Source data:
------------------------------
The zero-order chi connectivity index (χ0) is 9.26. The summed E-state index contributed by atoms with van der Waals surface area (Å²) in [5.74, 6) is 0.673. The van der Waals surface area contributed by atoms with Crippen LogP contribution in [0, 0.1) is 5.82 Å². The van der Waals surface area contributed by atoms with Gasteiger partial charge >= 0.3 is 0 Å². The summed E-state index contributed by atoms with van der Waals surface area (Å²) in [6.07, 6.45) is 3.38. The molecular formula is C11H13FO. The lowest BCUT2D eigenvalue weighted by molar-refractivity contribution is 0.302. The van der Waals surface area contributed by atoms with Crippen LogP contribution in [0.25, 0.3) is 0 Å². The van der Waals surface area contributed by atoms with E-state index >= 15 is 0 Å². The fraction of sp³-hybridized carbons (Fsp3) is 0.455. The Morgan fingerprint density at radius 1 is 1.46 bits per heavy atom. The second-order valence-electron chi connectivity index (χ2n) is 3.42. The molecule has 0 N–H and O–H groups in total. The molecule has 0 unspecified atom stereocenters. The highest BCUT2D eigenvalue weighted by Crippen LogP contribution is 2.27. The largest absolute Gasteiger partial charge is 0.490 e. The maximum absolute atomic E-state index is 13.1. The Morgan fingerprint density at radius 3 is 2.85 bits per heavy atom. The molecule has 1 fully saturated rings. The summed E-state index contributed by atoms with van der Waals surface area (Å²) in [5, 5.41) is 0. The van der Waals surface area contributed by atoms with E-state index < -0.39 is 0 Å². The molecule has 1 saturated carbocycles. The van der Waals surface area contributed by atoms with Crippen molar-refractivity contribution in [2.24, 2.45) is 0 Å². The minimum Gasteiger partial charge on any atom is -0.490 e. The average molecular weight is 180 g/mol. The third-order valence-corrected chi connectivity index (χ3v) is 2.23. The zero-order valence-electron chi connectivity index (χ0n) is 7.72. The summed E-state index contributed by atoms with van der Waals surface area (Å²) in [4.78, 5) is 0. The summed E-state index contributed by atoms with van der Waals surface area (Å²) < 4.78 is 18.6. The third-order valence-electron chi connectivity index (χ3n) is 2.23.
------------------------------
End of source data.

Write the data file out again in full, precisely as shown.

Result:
The zero-order chi connectivity index (χ0) is 9.26. The summed E-state index contributed by atoms with van der Waals surface area (Å²) in [5.74, 6) is 0.673. The van der Waals surface area contributed by atoms with Crippen LogP contribution in [0, 0.1) is 5.82 Å². The van der Waals surface area contributed by atoms with Gasteiger partial charge >= 0.3 is 0 Å². The summed E-state index contributed by atoms with van der Waals surface area (Å²) in [6.07, 6.45) is 3.38. The molecular formula is C11H13FO. The lowest BCUT2D eigenvalue weighted by molar-refractivity contribution is 0.302. The van der Waals surface area contributed by atoms with Crippen LogP contribution in [0.25, 0.3) is 0 Å². The van der Waals surface area contributed by atoms with E-state index >= 15 is 0 Å². The fraction of sp³-hybridized carbons (Fsp3) is 0.455. The Morgan fingerprint density at radius 1 is 1.46 bits per heavy atom. The second-order valence-electron chi connectivity index (χ2n) is 3.42. The molecule has 0 N–H and O–H groups in total. The molecule has 0 unspecified atom stereocenters. The highest BCUT2D eigenvalue weighted by Crippen LogP contribution is 2.27. The largest absolute Gasteiger partial charge is 0.490 e. The maximum absolute atomic E-state index is 13.1. The Morgan fingerprint density at radius 3 is 2.85 bits per heavy atom. The molecule has 1 fully saturated rings. The summed E-state index contributed by atoms with van der Waals surface area (Å²) in [5, 5.41) is 0. The van der Waals surface area contributed by atoms with E-state index < -0.39 is 0 Å². The molecule has 1 saturated carbocycles. The van der Waals surface area contributed by atoms with Crippen molar-refractivity contribution in [2.24, 2.45) is 0 Å². The minimum Gasteiger partial charge on any atom is -0.490 e. The average molecular weight is 180 g/mol. The third-order valence-corrected chi connectivity index (χ3v) is 2.23. The zero-order valence-electron chi connectivity index (χ0n) is 7.72. The summed E-state index contributed by atoms with van der Waals surface area (Å²) in [4.78, 5) is 0. The summed E-state index contributed by atoms with van der Waals surface area (Å²) < 4.78 is 18.6. The third-order valence-electron chi connectivity index (χ3n) is 2.23.